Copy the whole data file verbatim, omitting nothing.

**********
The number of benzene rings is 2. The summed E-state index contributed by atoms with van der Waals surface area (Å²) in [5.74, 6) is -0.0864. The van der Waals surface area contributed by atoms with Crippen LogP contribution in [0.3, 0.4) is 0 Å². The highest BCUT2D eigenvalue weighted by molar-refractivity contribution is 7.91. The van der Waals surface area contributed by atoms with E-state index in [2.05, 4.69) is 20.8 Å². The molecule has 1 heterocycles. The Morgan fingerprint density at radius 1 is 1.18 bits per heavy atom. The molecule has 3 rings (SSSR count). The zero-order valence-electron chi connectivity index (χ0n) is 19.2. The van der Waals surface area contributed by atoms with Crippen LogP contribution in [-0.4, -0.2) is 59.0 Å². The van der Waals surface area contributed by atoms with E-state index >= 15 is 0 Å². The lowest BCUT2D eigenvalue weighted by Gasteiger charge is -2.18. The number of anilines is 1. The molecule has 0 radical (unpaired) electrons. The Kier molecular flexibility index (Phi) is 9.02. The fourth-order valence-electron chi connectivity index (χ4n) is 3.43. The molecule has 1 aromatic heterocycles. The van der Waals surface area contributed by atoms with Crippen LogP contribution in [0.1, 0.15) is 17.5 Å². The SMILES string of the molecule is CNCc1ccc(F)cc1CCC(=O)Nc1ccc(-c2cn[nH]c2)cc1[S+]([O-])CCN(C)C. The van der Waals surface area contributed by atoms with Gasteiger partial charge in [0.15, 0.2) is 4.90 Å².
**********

The number of benzene rings is 2. The summed E-state index contributed by atoms with van der Waals surface area (Å²) in [5.74, 6) is -0.0864. The van der Waals surface area contributed by atoms with Crippen LogP contribution in [0.3, 0.4) is 0 Å². The highest BCUT2D eigenvalue weighted by molar-refractivity contribution is 7.91. The van der Waals surface area contributed by atoms with E-state index in [2.05, 4.69) is 20.8 Å². The molecule has 1 heterocycles. The Morgan fingerprint density at radius 1 is 1.18 bits per heavy atom. The molecule has 3 rings (SSSR count). The zero-order valence-electron chi connectivity index (χ0n) is 19.2. The van der Waals surface area contributed by atoms with Crippen LogP contribution in [-0.4, -0.2) is 59.0 Å². The van der Waals surface area contributed by atoms with E-state index >= 15 is 0 Å². The lowest BCUT2D eigenvalue weighted by Gasteiger charge is -2.18. The number of anilines is 1. The molecule has 0 radical (unpaired) electrons. The Kier molecular flexibility index (Phi) is 9.02. The fourth-order valence-electron chi connectivity index (χ4n) is 3.43. The molecule has 1 aromatic heterocycles. The van der Waals surface area contributed by atoms with Crippen LogP contribution in [0.1, 0.15) is 17.5 Å². The SMILES string of the molecule is CNCc1ccc(F)cc1CCC(=O)Nc1ccc(-c2cn[nH]c2)cc1[S+]([O-])CCN(C)C. The van der Waals surface area contributed by atoms with Gasteiger partial charge in [0.15, 0.2) is 4.90 Å².